Journal of Immigrant and Minority Health

, Volume 15, Issue 2, pp 273–280 | Cite as

Perception of Pregnancy Related Health Issues Among Arab Women Living in the United States

  • Ping Ma
  • Maria. C. Magnus
  • Jeanette. H. MagnusEmail author
Original Paper


Ethnic minorities living in the US have lower utilization and access to prenatal care, resulting in an increased risk of adverse pregnancy outcomes. The present study examines utilization of prenatal care, perceived pregnancy related health, and perceived risk of adverse pregnancy outcomes among Arab women living in the USA cross-sectional study was conducted, consisting of a convenience sample of 170 Arab women. A structured questionnaire was administered by a face-to-face or telephone interview. Multivariable logistic regression was used to calculate adjusted Odds Ratios and 95% Confidence Intervals, controlling for potential confounders. All study participants had received prenatal care during their most recent pregnancy, and 90% had their first prenatal care visit before the 12th gestational week. The Arab women who were older (P = 0.02), those with 12 years of education or less (P = 0.002), and those who had lived in the US more than five years (P = 0.0002) were more likely to report four or more pregnancies. In addition, more than one-third of the women reported having experienced a miscarriage (35.4%), which was significantly associated with gravida status (P < 0.001). An association between perceived susceptibility for spontaneous abortion and stillbirth was also demonstrated (P < 0.0001). Although Arab women reported good coverage of prenatal care, they perceived themselves as susceptible for several pregnancy complications and adverse pregnancy outcomes. Clinical guidelines for prenatal care to Arab women should therefore focus on their high parity and likelihood of miscarriages, in an attempt to reduce their risk of adverse pregnancy outcomes.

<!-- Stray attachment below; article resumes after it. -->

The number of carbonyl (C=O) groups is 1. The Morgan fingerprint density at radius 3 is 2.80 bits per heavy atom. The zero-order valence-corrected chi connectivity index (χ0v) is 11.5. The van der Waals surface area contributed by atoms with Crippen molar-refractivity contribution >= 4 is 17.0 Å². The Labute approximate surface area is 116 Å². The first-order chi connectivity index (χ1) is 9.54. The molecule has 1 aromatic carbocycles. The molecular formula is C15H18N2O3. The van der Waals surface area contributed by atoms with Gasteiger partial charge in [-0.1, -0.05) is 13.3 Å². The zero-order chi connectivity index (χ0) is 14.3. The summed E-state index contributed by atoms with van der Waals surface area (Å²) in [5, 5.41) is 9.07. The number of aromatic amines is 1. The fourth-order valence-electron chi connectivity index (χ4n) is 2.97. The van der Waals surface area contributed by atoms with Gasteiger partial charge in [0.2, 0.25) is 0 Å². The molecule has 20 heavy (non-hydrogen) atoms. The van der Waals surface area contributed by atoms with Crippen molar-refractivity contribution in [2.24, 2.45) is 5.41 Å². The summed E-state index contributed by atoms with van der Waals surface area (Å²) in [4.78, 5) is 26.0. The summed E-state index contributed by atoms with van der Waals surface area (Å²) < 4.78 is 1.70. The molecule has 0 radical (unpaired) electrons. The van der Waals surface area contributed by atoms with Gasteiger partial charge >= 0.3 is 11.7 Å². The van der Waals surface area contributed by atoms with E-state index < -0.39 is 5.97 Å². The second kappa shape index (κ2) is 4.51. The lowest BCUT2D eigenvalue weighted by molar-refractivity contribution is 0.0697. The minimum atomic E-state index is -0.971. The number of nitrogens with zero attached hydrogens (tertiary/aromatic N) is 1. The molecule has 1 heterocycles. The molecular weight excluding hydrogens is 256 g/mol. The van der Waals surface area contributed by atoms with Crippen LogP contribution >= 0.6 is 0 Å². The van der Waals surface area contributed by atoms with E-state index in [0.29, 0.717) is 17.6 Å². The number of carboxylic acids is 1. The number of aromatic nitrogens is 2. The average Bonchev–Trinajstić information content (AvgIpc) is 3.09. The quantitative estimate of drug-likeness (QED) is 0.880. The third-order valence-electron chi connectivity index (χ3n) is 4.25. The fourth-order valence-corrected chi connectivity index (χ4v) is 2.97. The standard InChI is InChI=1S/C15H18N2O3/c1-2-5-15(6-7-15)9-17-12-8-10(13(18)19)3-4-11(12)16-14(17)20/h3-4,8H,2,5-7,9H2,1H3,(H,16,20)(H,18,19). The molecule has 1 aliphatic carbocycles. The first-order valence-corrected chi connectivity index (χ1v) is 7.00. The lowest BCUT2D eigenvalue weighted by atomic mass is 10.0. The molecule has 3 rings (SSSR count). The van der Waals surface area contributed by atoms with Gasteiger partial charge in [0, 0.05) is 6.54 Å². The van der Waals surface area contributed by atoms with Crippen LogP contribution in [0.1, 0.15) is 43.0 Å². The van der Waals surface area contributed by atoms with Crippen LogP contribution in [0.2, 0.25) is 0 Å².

Arab women Perception Pregnancy outcomes Miscarriage Prenatal care 


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Copyright information

© Springer Science+Business Media, LLC 2012

Authors and Affiliations

  • Ping Ma
    • 1
  • Maria. C. Magnus
    • 2
  • Jeanette. H. Magnus
    • 3
    Email author
  1. 1.Department of Global Community Health and Behavioral Sciences, School of Public Health and Tropical MedicineTulane UniversityNew OrleansUSA
  2. 2.Norwegian Institute of Public HealthNydalen, OsloNorway
  3. 3.Institute for Health and SocietyUniversity of OsloBlindern, OsloNorway

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